Yes, because it’s true. Nothing that you see in the movie is made up. All those missile strikes have happened. I mean, Ethan Hawke’s character is a composite character but everything you see has happened or is happening and that is why I was interested in it. When I started the process I didn’t realize that there was actually a base outside of Las Vegas and why that was. And it’s because the mountains around Vegas look very much like the mountains in Afghanistan so when they’re training they basically go like: “next week I’ll be actually flying over Afghanistan but I kind of know what to expect”. That was nuts to me. It makes me laugh how some people said I chose Vegas because it was an interesting contrast but I didn’t choose it. The military did. It was indeed an amazingly obscene contrast to see all this glitz and wealth in a desert versus the mud and brick houses Ethan’s character looks at on a screen. I can’t make that up.
Looking at your filmography, Good Kill seems to be the first film that it’s set in full on reality, since usually you’ve been dealing with sci-fi, dystopian worlds or a heightened version of reality like in Lord of War.
That’s absolutely true and this movie was very freeing in that respect. I said to the production designer that the philosophy for this film was no design and that we would make it look absolutely authentic. And that’s exactly what the military does, all those trailers lined up in the desert is how they do it and even though we had no military cooperation, we made it as authentic as we possibly could.
It’s actually cool how this film could be some sort of sci-fi in reverse since not long ago the concept of a remotely-controlled war would’ve sounded like science fiction.
Definitely, even though for me, since it’s set in 2010, when the greatest escalation of drone strikes took place, it practically makes it a period piece.
It felt like it, also from a stylistic point of view. Ethan’s look, his vintage car, his house and family came across like very old school America.
Sure and that was also part of his character since I always thought of him as a child watching Top Gun and wanting to become one and he did but then was ripped out of the cockpit. He has the cool car but it’s got an unpainted fender and with his military salary he can’t afford to fix it, so it’s kind of a shattered dream in some ways.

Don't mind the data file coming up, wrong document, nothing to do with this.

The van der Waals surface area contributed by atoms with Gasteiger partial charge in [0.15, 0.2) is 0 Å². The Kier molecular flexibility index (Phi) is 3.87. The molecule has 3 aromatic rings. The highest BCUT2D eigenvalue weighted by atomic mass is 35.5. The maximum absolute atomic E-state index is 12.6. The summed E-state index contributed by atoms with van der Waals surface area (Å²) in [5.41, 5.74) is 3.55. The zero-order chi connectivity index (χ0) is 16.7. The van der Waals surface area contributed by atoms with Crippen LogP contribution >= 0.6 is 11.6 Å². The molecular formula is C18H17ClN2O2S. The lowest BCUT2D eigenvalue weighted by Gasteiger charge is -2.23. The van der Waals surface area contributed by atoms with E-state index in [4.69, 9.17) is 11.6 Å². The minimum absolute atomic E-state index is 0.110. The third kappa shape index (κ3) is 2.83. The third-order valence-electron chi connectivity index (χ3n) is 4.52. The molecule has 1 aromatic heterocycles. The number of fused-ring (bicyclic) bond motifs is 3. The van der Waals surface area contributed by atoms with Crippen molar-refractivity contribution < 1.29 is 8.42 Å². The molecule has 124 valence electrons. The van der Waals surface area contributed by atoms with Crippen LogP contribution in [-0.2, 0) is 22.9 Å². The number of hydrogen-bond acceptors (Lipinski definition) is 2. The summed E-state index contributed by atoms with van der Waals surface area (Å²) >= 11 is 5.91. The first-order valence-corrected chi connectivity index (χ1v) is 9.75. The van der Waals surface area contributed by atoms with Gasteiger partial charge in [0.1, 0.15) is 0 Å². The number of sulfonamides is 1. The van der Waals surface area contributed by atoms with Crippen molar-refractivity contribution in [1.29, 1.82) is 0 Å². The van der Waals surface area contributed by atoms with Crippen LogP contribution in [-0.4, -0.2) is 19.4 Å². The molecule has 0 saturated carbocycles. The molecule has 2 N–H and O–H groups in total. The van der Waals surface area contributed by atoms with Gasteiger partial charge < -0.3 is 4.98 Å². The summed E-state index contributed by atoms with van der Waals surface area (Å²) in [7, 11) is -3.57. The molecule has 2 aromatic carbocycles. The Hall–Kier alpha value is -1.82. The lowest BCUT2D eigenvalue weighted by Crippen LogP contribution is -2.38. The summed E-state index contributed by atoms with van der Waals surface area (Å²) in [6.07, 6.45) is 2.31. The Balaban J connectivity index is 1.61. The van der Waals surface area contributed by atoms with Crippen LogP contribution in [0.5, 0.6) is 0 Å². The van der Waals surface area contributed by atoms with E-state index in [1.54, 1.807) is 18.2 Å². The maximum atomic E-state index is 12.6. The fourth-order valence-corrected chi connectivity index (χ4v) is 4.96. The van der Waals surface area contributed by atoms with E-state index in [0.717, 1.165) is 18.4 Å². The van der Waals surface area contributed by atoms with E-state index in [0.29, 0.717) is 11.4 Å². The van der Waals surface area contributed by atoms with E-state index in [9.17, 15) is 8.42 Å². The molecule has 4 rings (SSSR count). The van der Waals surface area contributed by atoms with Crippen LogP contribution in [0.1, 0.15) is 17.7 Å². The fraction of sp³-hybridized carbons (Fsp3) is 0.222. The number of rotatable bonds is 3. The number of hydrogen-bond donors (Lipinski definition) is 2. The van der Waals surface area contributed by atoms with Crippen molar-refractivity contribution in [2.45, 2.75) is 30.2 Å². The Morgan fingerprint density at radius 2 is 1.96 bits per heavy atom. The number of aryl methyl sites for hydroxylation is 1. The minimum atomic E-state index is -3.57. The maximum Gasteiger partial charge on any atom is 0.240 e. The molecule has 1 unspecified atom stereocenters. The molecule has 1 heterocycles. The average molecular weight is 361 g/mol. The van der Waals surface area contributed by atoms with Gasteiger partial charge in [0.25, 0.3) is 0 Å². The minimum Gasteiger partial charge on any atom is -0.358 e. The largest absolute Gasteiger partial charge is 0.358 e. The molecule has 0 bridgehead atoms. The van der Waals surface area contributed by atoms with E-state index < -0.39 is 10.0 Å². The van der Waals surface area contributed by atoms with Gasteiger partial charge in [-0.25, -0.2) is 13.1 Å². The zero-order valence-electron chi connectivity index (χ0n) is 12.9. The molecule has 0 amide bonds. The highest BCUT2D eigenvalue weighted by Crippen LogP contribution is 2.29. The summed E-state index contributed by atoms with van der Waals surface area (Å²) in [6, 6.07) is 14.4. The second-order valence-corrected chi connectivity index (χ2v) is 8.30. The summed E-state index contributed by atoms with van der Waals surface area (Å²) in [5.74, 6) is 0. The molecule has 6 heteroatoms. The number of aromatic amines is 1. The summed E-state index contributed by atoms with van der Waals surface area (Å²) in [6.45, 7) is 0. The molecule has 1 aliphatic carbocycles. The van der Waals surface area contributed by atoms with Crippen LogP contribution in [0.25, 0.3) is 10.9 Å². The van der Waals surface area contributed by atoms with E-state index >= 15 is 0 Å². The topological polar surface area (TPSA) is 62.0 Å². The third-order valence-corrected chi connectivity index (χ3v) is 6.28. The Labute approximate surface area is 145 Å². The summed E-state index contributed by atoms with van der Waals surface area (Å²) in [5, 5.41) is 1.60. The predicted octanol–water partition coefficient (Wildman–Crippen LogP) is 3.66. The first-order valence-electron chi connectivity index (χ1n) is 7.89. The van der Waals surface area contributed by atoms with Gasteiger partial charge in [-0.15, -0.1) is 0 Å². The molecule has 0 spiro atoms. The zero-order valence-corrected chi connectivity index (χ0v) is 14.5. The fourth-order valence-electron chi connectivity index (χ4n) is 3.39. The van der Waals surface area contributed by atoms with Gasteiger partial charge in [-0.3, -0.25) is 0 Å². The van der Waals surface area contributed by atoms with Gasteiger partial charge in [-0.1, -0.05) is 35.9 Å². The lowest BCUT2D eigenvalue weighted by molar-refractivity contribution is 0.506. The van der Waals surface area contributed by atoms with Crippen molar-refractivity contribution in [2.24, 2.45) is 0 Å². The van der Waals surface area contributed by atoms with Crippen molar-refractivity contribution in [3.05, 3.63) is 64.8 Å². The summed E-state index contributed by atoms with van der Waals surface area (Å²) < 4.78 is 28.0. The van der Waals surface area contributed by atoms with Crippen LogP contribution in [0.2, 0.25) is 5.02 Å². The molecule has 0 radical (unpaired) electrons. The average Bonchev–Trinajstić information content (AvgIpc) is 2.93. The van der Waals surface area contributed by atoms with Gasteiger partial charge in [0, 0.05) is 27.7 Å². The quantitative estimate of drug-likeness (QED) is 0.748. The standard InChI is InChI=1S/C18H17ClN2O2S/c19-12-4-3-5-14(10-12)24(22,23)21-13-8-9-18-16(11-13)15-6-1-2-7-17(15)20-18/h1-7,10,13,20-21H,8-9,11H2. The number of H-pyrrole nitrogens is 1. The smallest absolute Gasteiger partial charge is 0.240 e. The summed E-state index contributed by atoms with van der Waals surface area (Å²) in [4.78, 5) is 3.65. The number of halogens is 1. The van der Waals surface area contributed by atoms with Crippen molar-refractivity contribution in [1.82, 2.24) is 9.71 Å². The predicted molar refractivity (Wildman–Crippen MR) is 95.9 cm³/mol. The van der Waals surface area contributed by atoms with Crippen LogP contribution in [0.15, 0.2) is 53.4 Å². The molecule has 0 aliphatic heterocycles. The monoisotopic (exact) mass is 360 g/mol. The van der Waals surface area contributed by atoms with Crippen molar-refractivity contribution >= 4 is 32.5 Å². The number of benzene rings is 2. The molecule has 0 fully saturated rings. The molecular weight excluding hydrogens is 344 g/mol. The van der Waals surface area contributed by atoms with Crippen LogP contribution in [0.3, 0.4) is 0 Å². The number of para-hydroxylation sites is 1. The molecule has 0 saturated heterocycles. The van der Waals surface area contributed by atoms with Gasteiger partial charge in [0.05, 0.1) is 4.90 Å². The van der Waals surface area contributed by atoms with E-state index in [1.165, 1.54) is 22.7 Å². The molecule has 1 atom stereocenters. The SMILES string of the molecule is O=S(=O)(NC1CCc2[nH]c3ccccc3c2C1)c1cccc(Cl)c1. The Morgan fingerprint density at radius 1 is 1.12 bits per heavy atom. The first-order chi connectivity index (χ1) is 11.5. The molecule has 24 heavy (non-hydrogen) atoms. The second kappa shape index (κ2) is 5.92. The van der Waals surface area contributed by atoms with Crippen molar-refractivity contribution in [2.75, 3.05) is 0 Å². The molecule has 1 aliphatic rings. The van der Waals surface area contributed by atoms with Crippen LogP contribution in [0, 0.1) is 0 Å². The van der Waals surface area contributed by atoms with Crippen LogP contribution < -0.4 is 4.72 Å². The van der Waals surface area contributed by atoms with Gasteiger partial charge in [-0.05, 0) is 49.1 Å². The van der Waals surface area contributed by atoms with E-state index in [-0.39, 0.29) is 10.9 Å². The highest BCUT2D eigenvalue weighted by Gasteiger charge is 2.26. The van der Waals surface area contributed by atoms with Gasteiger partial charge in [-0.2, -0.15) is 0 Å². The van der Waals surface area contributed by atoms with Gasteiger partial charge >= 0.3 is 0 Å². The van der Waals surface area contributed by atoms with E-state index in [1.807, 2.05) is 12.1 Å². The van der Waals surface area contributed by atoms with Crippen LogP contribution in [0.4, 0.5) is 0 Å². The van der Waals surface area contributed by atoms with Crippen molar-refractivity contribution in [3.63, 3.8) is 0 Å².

Your filmography so far is quite eclectic even within genre. Your previous film, The Host was young adult sci-fi based on a novel (from Stephenie Meyer) and you, being a writer/director, took on adaptation duties as well, whilst usually these books are assigned to screenwriters and directed by someone else. How did that come about? Did you want to reach out to a younger audience?
First off, truth is I don’t have control of my destiny. I can only make the movies that people finance. So if I could have all the money in the world and have it my way, my filmography would be very different and it would be longer. But what drives me inevitably is the story and there must be something about it that I love. So when Stephenie (Meyer) came to me with the book and I read it, I really liked her idea about coexistence. It’s difficult enough for us to coexist with other human beings, let alone imagine coexisting with an alien race. The biggest challenge for me was that if it’s my own story I can veer off in any direction but when you’re adapting a book you also need to be faithful to it, so trying to honour that was hard.
Going back to Good Kill, what’s the main thing you’d like the audience to get out of the viewing experience and how would you tickle their interest so that they go see your film at the cinema?
That’s tricky but mostly what I wanted to come out of it is that it provokes thought and is not instantly forgettable when you leave the cinema hopefully. Whether you’re against the drone program or support it, you owe it to yourself to see what is being done in your name. These things are being done in your name so you’re the one who can decide what to do about it because of course I have no answers, just a lot of questions.
Good Kill is released in UK cinemas on April 10th
Francesco Cerniglia – Film Editor